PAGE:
Then, earlier this year, when I started working on my parents remodel and we needed lots of tile, I stumbled into Floor & Decor for the first time. It took about 30 seconds of looking at their great marble tile inventory to realize that we were set! We literally bought every tile we used in the house at Floor & Decor! They had every style we envisioned for each of the bathrooms, the laundry room and the kitchen. And now I'm using their tile in a couple of client projects, too. It feels like my not-so-secret, secret source! :) The best part is they have all the tile in stock in their stores, so you can handpick the sheets or tile pieces you like the best (SO important when using stone, especially, with all the natural color and pattern variation!).
Their stores are HUGE and they carry almost every style of hard surface flooring (including wood) and decorative tile you can imagine. They also sell all of the supplies and tools you'll need for installation. It's a DIYer's (and designer's!) paradise.
Subway tile is just about as classic as you can get! And don't feel like you have to go with the standard running bond installation pattern! Think outside the box! (Here is a great reference sheet for pattern ideas.) I'm completely in love with this version of a herringbone pattern, rotated just a few degrees to give it a more modern feel!
Another way to make subway tile feel special is to make it more graphic with a really dark grout. I love the marble baseboard in this photo too.
Although, I will say that white grout is back with a vengeance! I think part of that is due to how far grout technology has come over the past few years. Floor & Decor carries a few great lines that don't need to be sealed or re-sealed. Bring on the white grout!
One of the best things about subway tile is it's super cheap - only 21 cents a piece! The beveled edge tile is a bit of an upgrade, but is still affordable at only 49 cents.
The 4x4" square is an absolute steal at 12 cents each!
It's surprisingly chic for such an affordable material! How great does it look with this black hex tile? I think that is the secret to making subway tile look special - pairing it with something a little more unique!
Penny and hex tiles are another way to stretch your design dollar. These beautiful penny tiles are only $2.99/ft.
Just like with subway tile, you really can't go wrong with white penny tile and gray grout! If you're feeling adventurous, black penny with black grout is super modern and so dramatic!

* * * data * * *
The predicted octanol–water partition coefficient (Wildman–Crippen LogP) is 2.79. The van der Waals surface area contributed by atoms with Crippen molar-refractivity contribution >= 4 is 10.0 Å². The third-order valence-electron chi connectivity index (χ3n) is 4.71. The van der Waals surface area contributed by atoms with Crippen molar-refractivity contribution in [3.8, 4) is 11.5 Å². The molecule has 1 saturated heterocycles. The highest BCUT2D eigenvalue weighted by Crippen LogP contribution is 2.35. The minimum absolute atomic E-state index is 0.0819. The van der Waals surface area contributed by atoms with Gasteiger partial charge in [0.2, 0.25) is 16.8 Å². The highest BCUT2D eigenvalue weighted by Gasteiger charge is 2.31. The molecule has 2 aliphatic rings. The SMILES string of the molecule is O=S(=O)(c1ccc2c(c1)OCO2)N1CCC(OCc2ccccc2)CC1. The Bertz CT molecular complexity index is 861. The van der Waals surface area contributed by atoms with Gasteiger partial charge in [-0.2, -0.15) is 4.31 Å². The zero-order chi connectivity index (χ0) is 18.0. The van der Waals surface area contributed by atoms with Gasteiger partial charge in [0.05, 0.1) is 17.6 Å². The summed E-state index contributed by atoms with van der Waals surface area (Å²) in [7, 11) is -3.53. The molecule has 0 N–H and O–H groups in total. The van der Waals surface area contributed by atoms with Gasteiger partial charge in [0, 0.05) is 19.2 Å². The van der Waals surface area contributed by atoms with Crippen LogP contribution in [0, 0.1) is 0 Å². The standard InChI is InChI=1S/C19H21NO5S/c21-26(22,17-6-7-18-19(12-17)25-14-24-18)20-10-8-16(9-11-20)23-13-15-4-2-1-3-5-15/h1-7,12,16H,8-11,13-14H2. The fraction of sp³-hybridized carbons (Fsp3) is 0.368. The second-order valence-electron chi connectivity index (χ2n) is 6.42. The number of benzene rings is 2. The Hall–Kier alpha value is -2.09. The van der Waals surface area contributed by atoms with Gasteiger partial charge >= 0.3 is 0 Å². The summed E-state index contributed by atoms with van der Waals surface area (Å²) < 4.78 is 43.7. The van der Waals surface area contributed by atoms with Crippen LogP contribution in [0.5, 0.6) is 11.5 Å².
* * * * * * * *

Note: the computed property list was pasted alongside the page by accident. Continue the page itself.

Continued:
Some people worry about cleaning so much grout, but it's really not that bad! I use this beast of a scrub brush on my tumbling block floor tile and it works great! I actually love all the grout in a bathroom - it makes the floors much safer to walk on when wet.
And don't forget the idea of making your own patterns with hex or penny tiles!
The marble tile section is where I spend most of my time shopping at F&D. The employees that work that section know me (and Margot) by name. :) We used this one in my Mom and Dad's bathroom:
And this one in their guest bath (after photos to come!):
And this beautiful mosaic marble in their game room bath:
And this sweet marble mini herringbone tile for their kitchen backsplash. I love the texture of this tile!
I've been wanting to replace the tile in the studio bath and I'm toying with an idea my newest design team member, Megan, showed me on Pinterest for cutting down 12x12 marble tiles into smaller strips for a herringbone pattern. Wouldn't that be a gorgeous look with these inexpensive honed carrara tiles?
Elements of Style
Elements of Style
If that idea ends up being too labor intensive, my back-up plan is this gorgeous marble basketweave pattern. I am pretty obsessed with this one!
Do you love tile as much as I do? Like consumes-your-every-waking-thought-and-dream amounts of love?? Which tile patterns are making your heart go pitter-patter lately?
A big thanks to Floor & Decor for partnering with me on this flooring series! :) And if you're interested in hiring our team to help you design your home, email me! We're taking clients in Arizona and California.